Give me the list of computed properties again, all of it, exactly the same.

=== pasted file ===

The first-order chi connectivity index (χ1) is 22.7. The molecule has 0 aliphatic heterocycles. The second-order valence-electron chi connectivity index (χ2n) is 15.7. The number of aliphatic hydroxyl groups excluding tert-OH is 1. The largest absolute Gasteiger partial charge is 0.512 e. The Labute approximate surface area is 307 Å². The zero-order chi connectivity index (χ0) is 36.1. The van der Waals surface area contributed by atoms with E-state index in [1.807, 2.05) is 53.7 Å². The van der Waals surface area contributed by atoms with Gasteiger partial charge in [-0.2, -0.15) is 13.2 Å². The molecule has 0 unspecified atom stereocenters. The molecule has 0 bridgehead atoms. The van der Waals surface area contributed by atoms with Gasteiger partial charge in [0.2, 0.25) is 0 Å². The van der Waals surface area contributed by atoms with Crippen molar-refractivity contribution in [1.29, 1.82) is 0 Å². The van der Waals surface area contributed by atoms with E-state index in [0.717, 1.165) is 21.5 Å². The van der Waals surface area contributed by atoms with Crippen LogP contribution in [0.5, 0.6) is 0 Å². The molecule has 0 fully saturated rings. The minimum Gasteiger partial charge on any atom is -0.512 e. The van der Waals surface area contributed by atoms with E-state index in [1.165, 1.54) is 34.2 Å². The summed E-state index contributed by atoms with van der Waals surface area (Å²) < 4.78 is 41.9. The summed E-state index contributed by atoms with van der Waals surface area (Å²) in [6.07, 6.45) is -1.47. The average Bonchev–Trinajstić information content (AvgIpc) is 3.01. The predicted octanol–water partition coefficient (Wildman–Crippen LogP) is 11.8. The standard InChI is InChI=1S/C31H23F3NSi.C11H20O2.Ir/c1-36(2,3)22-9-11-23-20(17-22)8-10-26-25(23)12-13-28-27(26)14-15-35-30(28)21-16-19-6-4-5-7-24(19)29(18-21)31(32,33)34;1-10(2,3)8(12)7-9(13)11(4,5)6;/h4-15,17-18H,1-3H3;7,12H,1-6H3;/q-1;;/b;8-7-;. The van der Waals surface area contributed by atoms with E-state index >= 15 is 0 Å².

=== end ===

The first-order chi connectivity index (χ1) is 22.7. The molecule has 0 aliphatic heterocycles. The second-order valence-electron chi connectivity index (χ2n) is 15.7. The number of aliphatic hydroxyl groups excluding tert-OH is 1. The largest absolute Gasteiger partial charge is 0.512 e. The Labute approximate surface area is 307 Å². The zero-order chi connectivity index (χ0) is 36.1. The van der Waals surface area contributed by atoms with E-state index in [1.807, 2.05) is 53.7 Å². The van der Waals surface area contributed by atoms with Gasteiger partial charge in [-0.2, -0.15) is 13.2 Å². The molecule has 0 unspecified atom stereocenters. The molecule has 0 bridgehead atoms. The van der Waals surface area contributed by atoms with Gasteiger partial charge in [0.2, 0.25) is 0 Å². The van der Waals surface area contributed by atoms with Crippen molar-refractivity contribution in [1.29, 1.82) is 0 Å². The van der Waals surface area contributed by atoms with E-state index in [0.717, 1.165) is 21.5 Å². The van der Waals surface area contributed by atoms with Crippen LogP contribution in [0.5, 0.6) is 0 Å². The molecule has 0 fully saturated rings. The minimum Gasteiger partial charge on any atom is -0.512 e. The van der Waals surface area contributed by atoms with E-state index in [1.165, 1.54) is 34.2 Å². The summed E-state index contributed by atoms with van der Waals surface area (Å²) < 4.78 is 41.9. The summed E-state index contributed by atoms with van der Waals surface area (Å²) in [6.07, 6.45) is -1.47. The average Bonchev–Trinajstić information content (AvgIpc) is 3.01. The predicted octanol–water partition coefficient (Wildman–Crippen LogP) is 11.8. The standard InChI is InChI=1S/C31H23F3NSi.C11H20O2.Ir/c1-36(2,3)22-9-11-23-20(17-22)8-10-26-25(23)12-13-28-27(26)14-15-35-30(28)21-16-19-6-4-5-7-24(19)29(18-21)31(32,33)34;1-10(2,3)8(12)7-9(13)11(4,5)6;/h4-15,17-18H,1-3H3;7,12H,1-6H3;/q-1;;/b;8-7-;. The van der Waals surface area contributed by atoms with E-state index >= 15 is 0 Å².